This story has been updated to report the commission’s decisions.

DEADWOOD, S.D. (KELO) — A Deadwood casino and one of its top employees lost their licenses Wednesday for placing illegal proxy bets on sporting events through the casino and engaging in other related illegal activities.

The South Dakota Commission on Gaming went into executive session to consider allegations against Toby Keehn, the owner of Mustang Sally’s sports bar and casino in downtown Deadwood, and Jennifer Haefs of Lead.

The outcome was revocation of the casino’s and Haefs’ licenses and a $25,000 fine against Mustang Sally’s that must be paid by October 31.

Text messages, surveillance video and transaction records showed that Haefs placed bets for Keehn and others at Mustang Sally’s. Placing a proxy bet is a Class 6 felony punishable by up to two years imprisonment and a $4,000 fine or both.

State investigators found evidence of 95 proxy bets and other actions prohibited by state law, including an allegation that Keehn illegally extended credit and allegations that Keehn illegally placed bets for himself and others at his establishment. A gambling establishment or an employee extending credit is also a Class 6 felony.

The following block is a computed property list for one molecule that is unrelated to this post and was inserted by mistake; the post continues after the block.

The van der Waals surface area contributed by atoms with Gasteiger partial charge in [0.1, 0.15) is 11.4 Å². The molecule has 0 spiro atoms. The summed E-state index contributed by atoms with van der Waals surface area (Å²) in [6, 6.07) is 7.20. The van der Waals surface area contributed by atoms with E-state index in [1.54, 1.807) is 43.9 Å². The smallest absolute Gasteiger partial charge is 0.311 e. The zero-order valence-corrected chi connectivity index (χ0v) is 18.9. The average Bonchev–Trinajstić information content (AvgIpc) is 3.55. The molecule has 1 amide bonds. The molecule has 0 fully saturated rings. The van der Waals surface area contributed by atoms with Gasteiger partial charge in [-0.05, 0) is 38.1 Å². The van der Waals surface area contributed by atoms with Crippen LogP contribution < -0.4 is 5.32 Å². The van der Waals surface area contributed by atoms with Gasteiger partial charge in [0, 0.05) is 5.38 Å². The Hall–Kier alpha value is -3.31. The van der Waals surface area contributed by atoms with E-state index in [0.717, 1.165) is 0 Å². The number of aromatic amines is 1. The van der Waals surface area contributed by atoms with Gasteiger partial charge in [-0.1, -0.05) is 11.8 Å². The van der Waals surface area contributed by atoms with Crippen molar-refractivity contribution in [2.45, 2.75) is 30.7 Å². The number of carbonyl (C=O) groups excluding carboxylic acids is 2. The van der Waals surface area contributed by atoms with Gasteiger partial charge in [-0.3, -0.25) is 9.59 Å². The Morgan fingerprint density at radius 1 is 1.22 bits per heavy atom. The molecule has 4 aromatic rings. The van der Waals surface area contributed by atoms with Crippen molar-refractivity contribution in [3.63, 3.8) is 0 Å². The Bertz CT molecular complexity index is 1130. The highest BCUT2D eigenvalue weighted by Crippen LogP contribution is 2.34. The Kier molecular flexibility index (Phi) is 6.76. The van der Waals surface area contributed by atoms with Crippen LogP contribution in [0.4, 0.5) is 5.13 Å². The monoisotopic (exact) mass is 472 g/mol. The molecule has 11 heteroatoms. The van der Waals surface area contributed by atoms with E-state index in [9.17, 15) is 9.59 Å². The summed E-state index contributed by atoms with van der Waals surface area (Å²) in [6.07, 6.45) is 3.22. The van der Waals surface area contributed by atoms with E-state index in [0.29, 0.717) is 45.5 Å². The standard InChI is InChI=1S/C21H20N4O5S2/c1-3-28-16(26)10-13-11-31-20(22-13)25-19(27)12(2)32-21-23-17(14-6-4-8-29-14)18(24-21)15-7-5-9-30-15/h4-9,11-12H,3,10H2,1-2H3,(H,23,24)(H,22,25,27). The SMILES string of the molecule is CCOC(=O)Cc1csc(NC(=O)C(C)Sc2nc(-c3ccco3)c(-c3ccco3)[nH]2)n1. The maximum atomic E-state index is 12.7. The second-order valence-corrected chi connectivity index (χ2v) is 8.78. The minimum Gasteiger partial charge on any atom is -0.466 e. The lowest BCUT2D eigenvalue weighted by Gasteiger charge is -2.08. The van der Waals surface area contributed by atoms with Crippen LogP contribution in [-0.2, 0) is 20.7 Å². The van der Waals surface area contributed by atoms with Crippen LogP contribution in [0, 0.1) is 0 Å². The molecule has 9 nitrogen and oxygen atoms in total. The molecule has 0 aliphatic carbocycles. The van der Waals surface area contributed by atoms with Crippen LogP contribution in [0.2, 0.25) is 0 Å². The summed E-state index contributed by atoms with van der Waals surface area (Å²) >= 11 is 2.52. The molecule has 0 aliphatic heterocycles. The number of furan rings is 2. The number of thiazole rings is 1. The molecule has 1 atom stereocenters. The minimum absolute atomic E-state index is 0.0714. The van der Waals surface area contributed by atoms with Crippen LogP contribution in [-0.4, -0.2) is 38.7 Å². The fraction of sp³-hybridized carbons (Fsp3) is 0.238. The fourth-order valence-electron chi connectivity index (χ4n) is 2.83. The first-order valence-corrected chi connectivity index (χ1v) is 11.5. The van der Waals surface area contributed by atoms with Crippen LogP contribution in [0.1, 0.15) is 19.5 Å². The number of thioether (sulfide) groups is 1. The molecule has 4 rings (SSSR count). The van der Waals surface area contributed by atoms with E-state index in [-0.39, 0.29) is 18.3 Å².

“I’m incredibly sorry for my bad judgment,” Keehn told the commission, waiving his Fifth Amendment right to not incriminate himself.

Keehn, who’s held a gambling license for 34 years, acknowledged he “can’t undo it” and promised the commission, “It definitely would never happen again.”

Haefs didn’t testify.

Attorney Roger Tellinghuisen represented the two defendants. He said revoking Haefs’ gaming license would remove “the only choice” she has for meaningful employment. “She now understands that (she did something wrong),” Tellinghuisen said.

As for Keehn, taking away the casino’s retail license and sports-wagering license would close the establishment and put staff out of work, according to Tellinghuisen, who said Keehn and Haefs understood now they didn’t have a good legal defense and came hat in hand.

Losing their licenses could upend their lives in ways from which they might never recover, said Tellinghuisen, who asked for “compassion and consideration” from the commission.

“That’s really all I have to offer,” he said.